Black Christian Leaders Changing the World

My friend, Rev. Mae Elise Cannon, is senior director of advocacy and outreach for World Vision USA. She is also author of several books, including her most recent release, Forgive Us: Confessions of a Compromised Faith which she co-authored with Lisa Sharon Harper, Troy Jackson, and Soong-Chan Rah.

View More: http://meredithmacy.pass.us/natasha-robinsonIn her Huffington Post Religion column this month, she is raising awareness about Black Christian Leaders who are changing the world. Her first installment included leaders: Rev. Doc. John Perkins, Lisa Sharon Harper, Rev. Leroy Barber, Dr. Christena Cleveland, and Dr. David Anderson.

This week’s installment includes: Dr. Barbara Williams-Skinners, Rev. Adam Russell Taylor, Dr. Brenda Salter McNeil, Rev. Efrem Smith, Princess Kasune Zulu, and yours truly. I am humbled and honored to be in such great company!

 

Take this opportunity to learn about these leaders and their work!

Book of the Week: One Thousand Gifts by @AnnVoskamp

One Thousand Gifts: A Dare to Live Fully Right Where You Are

 One-Thousand-Gifts-book-coverWhy I picked up this book:

This book was given as a gift. I heard the author, Ann Voskamp, speak at the Festival of Faith and Writing Conference a few years ago, and have been longing to read One Thousand Gifts ever since.

Who Should Read One Thousand Gifts:

This book is a New York Times bestseller. It seems like almost everybody has already read it…many of them before me. As I completed my seminary studies, One Thousand Gifts patiently waited on my shelf along so many other classics. I finally picked it up to prepare my heart during the Season of Advent. It was an encouraging reminder to remain grateful, even in the small things. This is a reminder that you and I need now and always. Read this book and count all the ways you have to commune with God, experience His presence, and be grateful.

Continue reading

Worship in a Dynamic and Diverse Culture

An interview with Nikki Lerner, Worship Director at Bridgeway Community Church

Christ Church parish church in Barbados in the West Indies, interior

Nikki Lerner serves as the Worship Ministry Director at Bridgeway Community Church in Columbia, Maryland, under the leadership of Dr. David Anderson. She has the honor of leading worship for a thriving multicultural congregation of 3500+ people every weekend. In addition to leading worship, Nikki does extensive mentoring for pastors and worship leaders around the country. She is a contributing author to the Multicultural Ministry Handbook: Connecting Creatively to a Diverse World. She continues to consult for The BridgeLeader Network by helping organizations navigate racial reconciliation and matters of diversity in addition to speaking on issues concerning multicultural leadership, team-building, vocal training, and relationship-building.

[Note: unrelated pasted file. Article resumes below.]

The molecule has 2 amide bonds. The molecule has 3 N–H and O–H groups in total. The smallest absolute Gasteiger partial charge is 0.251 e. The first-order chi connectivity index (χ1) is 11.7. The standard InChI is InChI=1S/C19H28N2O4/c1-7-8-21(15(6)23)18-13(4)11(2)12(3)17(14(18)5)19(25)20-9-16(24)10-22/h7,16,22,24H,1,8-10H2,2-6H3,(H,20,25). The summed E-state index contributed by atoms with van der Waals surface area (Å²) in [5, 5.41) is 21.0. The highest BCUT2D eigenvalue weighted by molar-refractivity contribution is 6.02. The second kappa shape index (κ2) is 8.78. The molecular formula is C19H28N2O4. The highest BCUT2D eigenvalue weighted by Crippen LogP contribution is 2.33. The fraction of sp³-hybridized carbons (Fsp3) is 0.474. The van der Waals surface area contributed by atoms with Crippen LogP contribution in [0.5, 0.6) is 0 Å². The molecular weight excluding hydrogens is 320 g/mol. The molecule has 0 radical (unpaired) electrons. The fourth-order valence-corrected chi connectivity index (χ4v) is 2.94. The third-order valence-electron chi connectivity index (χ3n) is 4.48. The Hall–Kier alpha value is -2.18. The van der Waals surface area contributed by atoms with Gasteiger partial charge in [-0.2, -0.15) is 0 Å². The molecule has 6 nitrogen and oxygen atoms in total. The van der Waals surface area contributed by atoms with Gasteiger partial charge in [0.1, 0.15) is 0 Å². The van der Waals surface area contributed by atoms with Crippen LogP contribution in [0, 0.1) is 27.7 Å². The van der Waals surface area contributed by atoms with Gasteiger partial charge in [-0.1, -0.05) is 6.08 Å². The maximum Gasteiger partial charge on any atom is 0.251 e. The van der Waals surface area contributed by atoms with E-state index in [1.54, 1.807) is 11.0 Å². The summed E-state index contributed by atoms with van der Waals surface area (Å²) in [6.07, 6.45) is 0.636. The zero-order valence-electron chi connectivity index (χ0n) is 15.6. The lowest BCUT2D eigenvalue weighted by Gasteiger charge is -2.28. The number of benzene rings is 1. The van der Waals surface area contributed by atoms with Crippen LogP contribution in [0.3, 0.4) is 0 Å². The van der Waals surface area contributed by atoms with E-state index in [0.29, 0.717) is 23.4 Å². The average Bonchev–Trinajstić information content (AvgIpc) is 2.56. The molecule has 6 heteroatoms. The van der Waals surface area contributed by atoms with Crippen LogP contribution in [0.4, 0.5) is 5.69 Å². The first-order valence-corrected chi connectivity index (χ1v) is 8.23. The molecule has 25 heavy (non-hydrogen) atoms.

First let me say that it is an honor to sit with you and I think the ministry work that you do is so very important for this critical time in American history. When we discuss topics like race, racial reconciliation, and diversity in the church, people are reminded of the estimation that by the year 2050, the racial and ethnic minorities will be the majority in America. Why is it important that we share this information with church leaders and train them concerning the challenges they will face when leading multi-ethnic and multicultural churches, organizations, and teams?

For one thing, it (meaning the changing demographics) is already happening. Also, I believe that the issue of diversity across racial and ethnic lines is God’s kingdom issue and not just a nice thing to talk about. God cares about people. I have been married to my husband, David, for 14 years, and as an interracial couple, we joined Bridgeway because we wanted to be members of a church where people didn’t stare at us when we walked through the door. Interracial marriages are a reality and multi-ethnic children are a reality, and both are beautiful pictures in God’s sight. So I do believe that church leaders have to ask the question concerning who they are welcoming—and not simply tolerating—in their congregations.

I am thankful for Dr. Anderson’s leadership and intentionality to this end. As an African American male, he is in a devoted marriage to his Korean wife, and together they planted Bridgeway Church a nondenominational, multi-ethnic vision.

Continue Reading at Christianity Today’s Gifted for Leadership.